Caracas: It boasts a helicopter landing pad, glorious views of the Avila mountain range, and large balconies for weekend barbecues. Yet this 45-storey skyscraper in the center of Venezuela's capital Caracas is no five-star hotel or swanky apartment block: it is a slum, probably the tallest in the world.
Dubbed the “Tower of David”, it was intended to be a commercial centre but was marooned.
Squatters seized the huge concrete skeleton in 2007, then-President Hugo Chavez's socialist government turned a blind eye, and now about 3,000 people call the tower their home.
Though many residents view it as a den of thieves and a symbol of rampant disrespect for property, residents call the “Tower of David” a safe haven that rescued them from the capital's crime-ridden slums.
It appears - at least for now - to have escaped the violence and turf warfare that followed similar building takeovers in Caracas over the last decade, often launched under the banner of the late Chavez's self-styled revolution.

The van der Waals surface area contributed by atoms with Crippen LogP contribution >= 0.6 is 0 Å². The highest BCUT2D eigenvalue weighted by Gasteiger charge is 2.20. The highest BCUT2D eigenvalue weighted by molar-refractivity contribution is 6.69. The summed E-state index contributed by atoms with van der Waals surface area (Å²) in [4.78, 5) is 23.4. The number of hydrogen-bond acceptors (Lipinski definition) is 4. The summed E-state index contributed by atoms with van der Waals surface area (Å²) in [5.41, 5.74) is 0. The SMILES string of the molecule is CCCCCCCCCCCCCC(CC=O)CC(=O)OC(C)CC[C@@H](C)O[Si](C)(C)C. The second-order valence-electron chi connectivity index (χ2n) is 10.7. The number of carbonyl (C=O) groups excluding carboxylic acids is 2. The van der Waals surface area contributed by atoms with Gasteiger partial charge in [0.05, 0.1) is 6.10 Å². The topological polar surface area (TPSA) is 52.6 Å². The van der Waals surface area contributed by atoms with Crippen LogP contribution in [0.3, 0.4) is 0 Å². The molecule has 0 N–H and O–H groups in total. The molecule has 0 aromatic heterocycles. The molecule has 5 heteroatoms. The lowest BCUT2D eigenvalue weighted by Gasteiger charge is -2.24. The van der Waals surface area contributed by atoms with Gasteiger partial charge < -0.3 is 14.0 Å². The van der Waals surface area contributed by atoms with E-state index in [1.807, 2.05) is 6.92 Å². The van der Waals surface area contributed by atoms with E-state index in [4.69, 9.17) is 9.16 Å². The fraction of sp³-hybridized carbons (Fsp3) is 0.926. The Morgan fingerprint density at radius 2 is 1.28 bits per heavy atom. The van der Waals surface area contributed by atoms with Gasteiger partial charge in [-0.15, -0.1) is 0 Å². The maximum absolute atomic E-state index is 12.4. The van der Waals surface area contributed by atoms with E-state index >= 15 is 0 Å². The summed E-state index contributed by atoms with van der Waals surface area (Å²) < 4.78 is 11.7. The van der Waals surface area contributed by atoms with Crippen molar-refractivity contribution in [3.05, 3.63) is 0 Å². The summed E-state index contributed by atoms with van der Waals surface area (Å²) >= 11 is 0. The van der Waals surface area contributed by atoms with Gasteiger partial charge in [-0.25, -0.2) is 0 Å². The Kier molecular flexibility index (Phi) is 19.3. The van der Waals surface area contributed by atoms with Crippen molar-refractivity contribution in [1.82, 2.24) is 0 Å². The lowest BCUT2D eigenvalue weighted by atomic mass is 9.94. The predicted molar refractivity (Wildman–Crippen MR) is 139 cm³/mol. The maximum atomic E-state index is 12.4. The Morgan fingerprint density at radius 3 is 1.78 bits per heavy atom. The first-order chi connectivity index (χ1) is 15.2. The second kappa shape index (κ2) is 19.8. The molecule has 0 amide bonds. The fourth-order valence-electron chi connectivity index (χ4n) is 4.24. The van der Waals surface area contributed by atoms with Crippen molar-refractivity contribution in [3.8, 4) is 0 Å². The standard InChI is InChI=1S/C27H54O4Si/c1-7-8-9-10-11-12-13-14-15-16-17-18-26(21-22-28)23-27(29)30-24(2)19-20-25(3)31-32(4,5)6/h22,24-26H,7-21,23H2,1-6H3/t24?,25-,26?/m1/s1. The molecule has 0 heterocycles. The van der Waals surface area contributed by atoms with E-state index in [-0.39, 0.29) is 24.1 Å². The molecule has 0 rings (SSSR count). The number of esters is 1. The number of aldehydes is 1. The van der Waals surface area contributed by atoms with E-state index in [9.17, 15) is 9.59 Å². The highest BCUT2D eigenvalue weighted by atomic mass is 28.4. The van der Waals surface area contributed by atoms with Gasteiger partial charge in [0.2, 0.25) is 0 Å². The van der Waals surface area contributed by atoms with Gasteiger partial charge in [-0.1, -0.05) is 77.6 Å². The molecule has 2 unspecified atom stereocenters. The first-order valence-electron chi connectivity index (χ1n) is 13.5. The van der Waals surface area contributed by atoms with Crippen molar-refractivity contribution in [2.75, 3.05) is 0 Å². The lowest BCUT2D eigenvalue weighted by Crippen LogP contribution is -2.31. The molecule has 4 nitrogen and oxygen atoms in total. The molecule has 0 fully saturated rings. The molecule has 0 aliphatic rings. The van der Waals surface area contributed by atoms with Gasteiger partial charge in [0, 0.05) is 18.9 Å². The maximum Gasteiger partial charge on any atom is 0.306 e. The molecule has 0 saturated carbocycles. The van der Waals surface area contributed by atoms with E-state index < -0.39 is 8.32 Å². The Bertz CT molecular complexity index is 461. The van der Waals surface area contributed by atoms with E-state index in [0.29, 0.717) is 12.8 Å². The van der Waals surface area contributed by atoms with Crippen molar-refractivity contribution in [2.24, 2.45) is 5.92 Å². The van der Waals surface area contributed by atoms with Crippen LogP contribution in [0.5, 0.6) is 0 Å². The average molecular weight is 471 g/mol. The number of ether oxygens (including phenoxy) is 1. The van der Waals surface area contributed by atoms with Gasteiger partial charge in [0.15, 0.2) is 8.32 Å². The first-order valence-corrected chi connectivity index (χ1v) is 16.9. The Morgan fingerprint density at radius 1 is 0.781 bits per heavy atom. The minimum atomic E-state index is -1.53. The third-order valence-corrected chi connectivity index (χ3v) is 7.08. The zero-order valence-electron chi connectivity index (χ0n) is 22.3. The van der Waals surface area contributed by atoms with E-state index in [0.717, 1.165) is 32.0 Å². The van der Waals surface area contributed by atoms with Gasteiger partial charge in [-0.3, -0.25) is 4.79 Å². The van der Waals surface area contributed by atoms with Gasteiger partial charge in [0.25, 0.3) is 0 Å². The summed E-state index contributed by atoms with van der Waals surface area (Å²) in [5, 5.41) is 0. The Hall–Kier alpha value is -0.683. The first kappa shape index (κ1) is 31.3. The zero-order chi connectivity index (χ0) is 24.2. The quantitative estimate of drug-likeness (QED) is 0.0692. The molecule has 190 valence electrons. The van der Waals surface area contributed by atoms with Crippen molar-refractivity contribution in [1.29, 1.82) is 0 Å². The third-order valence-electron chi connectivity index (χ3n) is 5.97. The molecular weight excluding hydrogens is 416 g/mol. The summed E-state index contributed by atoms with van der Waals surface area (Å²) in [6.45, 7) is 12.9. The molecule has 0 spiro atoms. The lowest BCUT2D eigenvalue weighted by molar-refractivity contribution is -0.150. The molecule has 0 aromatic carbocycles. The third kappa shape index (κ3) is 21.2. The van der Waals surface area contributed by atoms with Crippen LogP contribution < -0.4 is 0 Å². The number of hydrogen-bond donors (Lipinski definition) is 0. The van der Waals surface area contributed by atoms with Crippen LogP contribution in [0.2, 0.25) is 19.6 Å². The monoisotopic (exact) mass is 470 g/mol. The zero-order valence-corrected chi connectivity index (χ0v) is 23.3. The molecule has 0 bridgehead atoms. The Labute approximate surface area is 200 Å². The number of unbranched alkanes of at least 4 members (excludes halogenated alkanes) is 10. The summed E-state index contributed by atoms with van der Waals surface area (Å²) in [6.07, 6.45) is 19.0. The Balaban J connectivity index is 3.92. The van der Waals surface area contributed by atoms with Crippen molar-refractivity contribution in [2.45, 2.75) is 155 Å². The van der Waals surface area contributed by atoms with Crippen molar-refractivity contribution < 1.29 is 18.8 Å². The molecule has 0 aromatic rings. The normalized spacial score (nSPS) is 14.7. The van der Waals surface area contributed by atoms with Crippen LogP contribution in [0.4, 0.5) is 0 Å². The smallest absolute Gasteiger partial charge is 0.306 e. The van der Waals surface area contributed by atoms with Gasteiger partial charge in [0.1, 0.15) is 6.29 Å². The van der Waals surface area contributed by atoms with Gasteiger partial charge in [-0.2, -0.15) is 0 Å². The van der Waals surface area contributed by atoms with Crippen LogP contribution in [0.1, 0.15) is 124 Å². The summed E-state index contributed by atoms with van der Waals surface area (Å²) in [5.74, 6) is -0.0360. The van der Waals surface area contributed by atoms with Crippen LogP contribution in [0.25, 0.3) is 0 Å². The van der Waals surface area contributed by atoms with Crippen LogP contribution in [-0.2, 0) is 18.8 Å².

Communal corridors are freshly-polished, rules and rotas are posted everywhere, and non-compliance is punished with extra “social work” decided by a cooperative and floor delegates who make up a mini-government.
“Without ethics or principles, all is irrational,” reads one typically didactic poster in a public area.
The high-rise was intended to be a shining new financial center but was abandoned around 1994 after the death of its developer - financier and horse-breeder David Brillembourg - and a massive run on Venezuela's banking sector.
Condo rent: $32
Families pay a 200 bolivar ($32) monthly ‘condominium’ fee, which helps fund round-the-clock security patrols of the building.